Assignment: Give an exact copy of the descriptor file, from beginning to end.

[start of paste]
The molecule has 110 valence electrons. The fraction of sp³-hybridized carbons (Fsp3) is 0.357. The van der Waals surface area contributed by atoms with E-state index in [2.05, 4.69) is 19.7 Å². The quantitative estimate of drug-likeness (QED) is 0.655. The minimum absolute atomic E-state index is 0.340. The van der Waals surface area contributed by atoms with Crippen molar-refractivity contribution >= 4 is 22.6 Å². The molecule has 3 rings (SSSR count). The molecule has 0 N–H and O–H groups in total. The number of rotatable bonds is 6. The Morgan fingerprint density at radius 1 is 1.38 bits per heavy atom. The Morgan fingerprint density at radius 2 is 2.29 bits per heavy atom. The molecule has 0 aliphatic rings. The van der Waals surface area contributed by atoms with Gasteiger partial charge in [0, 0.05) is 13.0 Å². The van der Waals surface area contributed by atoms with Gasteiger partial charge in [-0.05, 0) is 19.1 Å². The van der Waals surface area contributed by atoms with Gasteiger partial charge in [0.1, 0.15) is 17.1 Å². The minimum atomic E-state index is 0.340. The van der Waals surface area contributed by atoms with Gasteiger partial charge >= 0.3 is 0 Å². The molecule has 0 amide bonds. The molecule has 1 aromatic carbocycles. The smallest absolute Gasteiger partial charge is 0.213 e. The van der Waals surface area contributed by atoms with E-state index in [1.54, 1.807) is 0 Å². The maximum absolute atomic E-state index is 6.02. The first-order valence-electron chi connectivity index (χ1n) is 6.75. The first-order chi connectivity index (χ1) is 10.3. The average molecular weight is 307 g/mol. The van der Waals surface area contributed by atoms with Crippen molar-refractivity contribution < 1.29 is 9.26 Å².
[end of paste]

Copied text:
The molecule has 110 valence electrons. The fraction of sp³-hybridized carbons (Fsp3) is 0.357. The van der Waals surface area contributed by atoms with E-state index in [2.05, 4.69) is 19.7 Å². The quantitative estimate of drug-likeness (QED) is 0.655. The minimum absolute atomic E-state index is 0.340. The van der Waals surface area contributed by atoms with Crippen molar-refractivity contribution >= 4 is 22.6 Å². The molecule has 3 rings (SSSR count). The molecule has 0 N–H and O–H groups in total. The number of rotatable bonds is 6. The Morgan fingerprint density at radius 1 is 1.38 bits per heavy atom. The Morgan fingerprint density at radius 2 is 2.29 bits per heavy atom. The molecule has 0 aliphatic rings. The van der Waals surface area contributed by atoms with Gasteiger partial charge in [0, 0.05) is 13.0 Å². The van der Waals surface area contributed by atoms with Gasteiger partial charge in [-0.05, 0) is 19.1 Å². The van der Waals surface area contributed by atoms with Gasteiger partial charge in [0.1, 0.15) is 17.1 Å². The minimum atomic E-state index is 0.340. The van der Waals surface area contributed by atoms with Gasteiger partial charge >= 0.3 is 0 Å². The molecule has 0 amide bonds. The molecule has 1 aromatic carbocycles. The smallest absolute Gasteiger partial charge is 0.213 e. The van der Waals surface area contributed by atoms with E-state index in [1.54, 1.807) is 0 Å². The maximum absolute atomic E-state index is 6.02. The first-order valence-electron chi connectivity index (χ1n) is 6.75. The first-order chi connectivity index (χ1) is 10.3. The average molecular weight is 307 g/mol. The van der Waals surface area contributed by atoms with Crippen molar-refractivity contribution < 1.29 is 9.26 Å².